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    The Dark Heart of Progressivism. A conversation with Thomas C. Leonard, author of Illiberal Reformers.

    Johnathan R. Razorback
    Johnathan R. Razorback

    Messages : 10150
    Date d'inscription : 12/08/2013
    Localisation : France

    The Dark Heart of Progressivism. A conversation with Thomas C. Leonard, author of Illiberal Reformers. Empty The Dark Heart of Progressivism. A conversation with Thomas C. Leonard, author of Illiberal Reformers.

    Message par Johnathan R. Razorback Ven 6 Sep - 17:14


    "Why do you call the Progressives of the late 19th and early 20th centuries, particularly the Progressive political economists, illiberal reformers? What exactly makes them illiberal in your book ?

    When “liberal” became a political term in America just after the Civil War, it described a person committed to individual freedom and the institutions judged necessary for its maintenance, such as a market economy and laws protecting individual rights against the state.
    The progressives disparaged 19th-century liberalism as laissez-faire and led a crusade to dismantle it, remaking American economic life with a new instrument of reform they blueprinted and built, the regulatory welfare state. The progressives were reformers, to be sure, but they were no liberals. Indeed, they disdained individual liberties—not least those enshrined in the Constitution’s Bill of Rights—as archaic impediments to their reform project of improving American society’s health, welfare, and morals. Woodrow Wilson, among many others, dismissed talk of individual rights against the state as “nonsense.”

    There is an additional sense in which in the progressives were illiberal. Before “liberal” entered the political lexicon, it described a person who was open-minded, tolerant, and free from prejudice or bigotry. As Illiberal Reformers painstakingly documents, a shockingly high percentage of the progressive economists were close-minded, intolerant, and bigoted. Indeed, they campaigned to exclude the disabled, immigrants, women, and other maligned groups from the U.S. workforce, on the grounds that the economic competition of hereditary inferiors threatened the American working man and Anglo-Saxon race integrity.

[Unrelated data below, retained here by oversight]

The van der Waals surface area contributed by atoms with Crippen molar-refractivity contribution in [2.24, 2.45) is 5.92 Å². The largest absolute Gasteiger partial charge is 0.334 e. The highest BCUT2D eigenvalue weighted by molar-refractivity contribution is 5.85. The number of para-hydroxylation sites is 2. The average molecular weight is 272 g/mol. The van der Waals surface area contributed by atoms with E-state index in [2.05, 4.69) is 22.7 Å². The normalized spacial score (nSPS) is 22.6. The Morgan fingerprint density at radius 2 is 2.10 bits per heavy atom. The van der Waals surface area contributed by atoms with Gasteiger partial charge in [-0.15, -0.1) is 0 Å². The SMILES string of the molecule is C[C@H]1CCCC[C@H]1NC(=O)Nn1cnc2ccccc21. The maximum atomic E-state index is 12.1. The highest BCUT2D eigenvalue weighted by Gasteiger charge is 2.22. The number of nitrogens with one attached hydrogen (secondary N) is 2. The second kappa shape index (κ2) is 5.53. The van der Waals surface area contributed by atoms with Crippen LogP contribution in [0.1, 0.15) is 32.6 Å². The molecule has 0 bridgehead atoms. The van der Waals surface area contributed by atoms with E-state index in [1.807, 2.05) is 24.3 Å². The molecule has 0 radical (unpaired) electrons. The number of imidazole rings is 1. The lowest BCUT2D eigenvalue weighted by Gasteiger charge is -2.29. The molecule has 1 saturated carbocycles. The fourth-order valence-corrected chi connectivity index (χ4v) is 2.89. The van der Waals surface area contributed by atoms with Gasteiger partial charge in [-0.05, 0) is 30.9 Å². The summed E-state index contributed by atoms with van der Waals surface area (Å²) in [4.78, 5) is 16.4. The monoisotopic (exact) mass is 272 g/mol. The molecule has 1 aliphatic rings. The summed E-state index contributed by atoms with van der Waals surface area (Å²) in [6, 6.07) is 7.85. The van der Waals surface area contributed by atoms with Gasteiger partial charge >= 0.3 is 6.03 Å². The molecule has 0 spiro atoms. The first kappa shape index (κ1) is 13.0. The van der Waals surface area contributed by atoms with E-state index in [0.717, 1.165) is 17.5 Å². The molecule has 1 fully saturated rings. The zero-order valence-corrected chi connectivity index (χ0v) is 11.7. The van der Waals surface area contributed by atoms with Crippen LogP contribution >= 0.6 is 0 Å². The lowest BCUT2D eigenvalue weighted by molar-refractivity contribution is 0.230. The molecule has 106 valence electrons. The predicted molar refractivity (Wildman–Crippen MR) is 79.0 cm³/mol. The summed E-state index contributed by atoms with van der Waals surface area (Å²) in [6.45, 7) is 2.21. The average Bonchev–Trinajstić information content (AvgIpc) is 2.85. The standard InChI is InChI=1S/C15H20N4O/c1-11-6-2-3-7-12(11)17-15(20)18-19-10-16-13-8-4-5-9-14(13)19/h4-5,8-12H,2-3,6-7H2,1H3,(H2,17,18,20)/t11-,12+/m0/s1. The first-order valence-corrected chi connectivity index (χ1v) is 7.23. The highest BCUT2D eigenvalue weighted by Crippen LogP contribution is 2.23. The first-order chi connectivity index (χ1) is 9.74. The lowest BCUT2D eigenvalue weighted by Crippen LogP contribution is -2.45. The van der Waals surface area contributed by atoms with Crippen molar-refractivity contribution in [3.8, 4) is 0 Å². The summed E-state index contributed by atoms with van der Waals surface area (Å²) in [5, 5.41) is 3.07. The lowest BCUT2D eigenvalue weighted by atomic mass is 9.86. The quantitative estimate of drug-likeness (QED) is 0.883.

I found that one of the most striking aspects of the book. You really indict many Progressive economists by simply quoting them. It left one reviewer for The New Republic stunned at the “dark history of liberal reform.” Considering Progressive economists’ elitism and prejudice, why do you think so many modern-day progressives look back at them as their ideological ancestors? Is it historical ignorance, or is there a kinship between the Progressives of yesterday and the progressives of today ?

    The original Progressives were not that progressive. Many promoted race science and eugenics, ignored or even justified the brutal reestablishment of white supremacy in the Jim Crow South, asserted that immigration of inferiors caused “race suicide,” advocated an imperialistic manifest destiny, and portrayed themselves as an unbiased technocratic elite who not only served the public good, but also identified it. They were, moreover, public moralists, impelled by their evangelical Protestantism to create a Kingdom of Heaven on Earth.

    At a glance, there is not much here for 21st-century progressives to claim kinship with. Today’s progressives emphasize racial equality and minority rights, decry U.S. imperialism, shun biological ideas in social science, and have little use for piety or proselytizing.

    On the other hand, the original Progressives got things done. They helped pass four constitutional amendments in only seven years. They founded academic economics, the modern American research university, and the think tank. They blueprinted the American regulatory welfare state, and created entirely new professions—the expert economist, the professor of social science, the scholar-activist, the social worker, and the investigatory journalist. These Progressive Era institutions and professions remain at the heart of American civic life.

    So what have today’s progressives carried over from their namesakes of a century ago? I would highlight two areas of kinship. First is the notion that free markets are intrinsically unjust and wasteful. Capitalism, for progressives, requires the visible hand of a vigorous state empowered to surveil, investigate, and regulate economic life. Second, while today’s progressives (unavoidably) have a less heroic conception of expertise in the service of the state, I would argue that they still hold to the original Progressives’ core faith, which is: if smart, well-intentioned people are put in charge, then economic and social progress will inevitably follow."

    « La question n’est pas de constater que les gens vivent plus ou moins pauvrement, mais toujours d’une manière qui leur échappe. »
    -Guy Debord, Critique de la séparation (1961).

    « Rien de grand ne s’est jamais accompli dans le monde sans passion. »
    -Hegel, La Raison dans l'Histoire.

      La date/heure actuelle est Mer 19 Jan - 23:21